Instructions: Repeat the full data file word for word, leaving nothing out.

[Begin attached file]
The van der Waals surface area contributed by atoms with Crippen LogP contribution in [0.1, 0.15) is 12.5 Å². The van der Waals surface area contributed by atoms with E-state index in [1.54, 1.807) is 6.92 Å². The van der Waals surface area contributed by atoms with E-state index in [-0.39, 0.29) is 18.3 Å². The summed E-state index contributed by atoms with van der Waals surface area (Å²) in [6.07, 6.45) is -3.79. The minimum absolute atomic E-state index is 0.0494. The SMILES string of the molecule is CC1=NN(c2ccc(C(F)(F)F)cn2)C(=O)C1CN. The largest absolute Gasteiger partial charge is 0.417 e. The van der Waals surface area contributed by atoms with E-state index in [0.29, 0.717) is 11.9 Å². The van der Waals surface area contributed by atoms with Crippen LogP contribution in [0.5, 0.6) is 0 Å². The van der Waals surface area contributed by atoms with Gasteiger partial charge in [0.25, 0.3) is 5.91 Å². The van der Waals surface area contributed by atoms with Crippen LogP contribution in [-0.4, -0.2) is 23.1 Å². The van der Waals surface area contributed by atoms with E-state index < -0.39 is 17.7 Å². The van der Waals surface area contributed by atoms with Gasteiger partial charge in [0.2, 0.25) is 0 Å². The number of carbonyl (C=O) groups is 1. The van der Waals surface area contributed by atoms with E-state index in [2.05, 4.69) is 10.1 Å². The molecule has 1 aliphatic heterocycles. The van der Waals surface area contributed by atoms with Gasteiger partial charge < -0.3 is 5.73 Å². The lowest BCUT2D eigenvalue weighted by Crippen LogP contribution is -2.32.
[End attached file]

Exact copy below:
The van der Waals surface area contributed by atoms with Crippen LogP contribution in [0.1, 0.15) is 12.5 Å². The van der Waals surface area contributed by atoms with E-state index in [1.54, 1.807) is 6.92 Å². The van der Waals surface area contributed by atoms with E-state index in [-0.39, 0.29) is 18.3 Å². The summed E-state index contributed by atoms with van der Waals surface area (Å²) in [6.07, 6.45) is -3.79. The minimum absolute atomic E-state index is 0.0494. The SMILES string of the molecule is CC1=NN(c2ccc(C(F)(F)F)cn2)C(=O)C1CN. The largest absolute Gasteiger partial charge is 0.417 e. The van der Waals surface area contributed by atoms with E-state index in [0.29, 0.717) is 11.9 Å². The van der Waals surface area contributed by atoms with Crippen LogP contribution in [0.5, 0.6) is 0 Å². The van der Waals surface area contributed by atoms with Gasteiger partial charge in [0.25, 0.3) is 5.91 Å². The van der Waals surface area contributed by atoms with Crippen LogP contribution in [-0.4, -0.2) is 23.1 Å². The van der Waals surface area contributed by atoms with E-state index < -0.39 is 17.7 Å². The van der Waals surface area contributed by atoms with Gasteiger partial charge in [0.2, 0.25) is 0 Å². The number of carbonyl (C=O) groups is 1. The van der Waals surface area contributed by atoms with E-state index in [2.05, 4.69) is 10.1 Å². The molecule has 1 aliphatic heterocycles. The van der Waals surface area contributed by atoms with Gasteiger partial charge < -0.3 is 5.73 Å². The lowest BCUT2D eigenvalue weighted by Crippen LogP contribution is -2.32.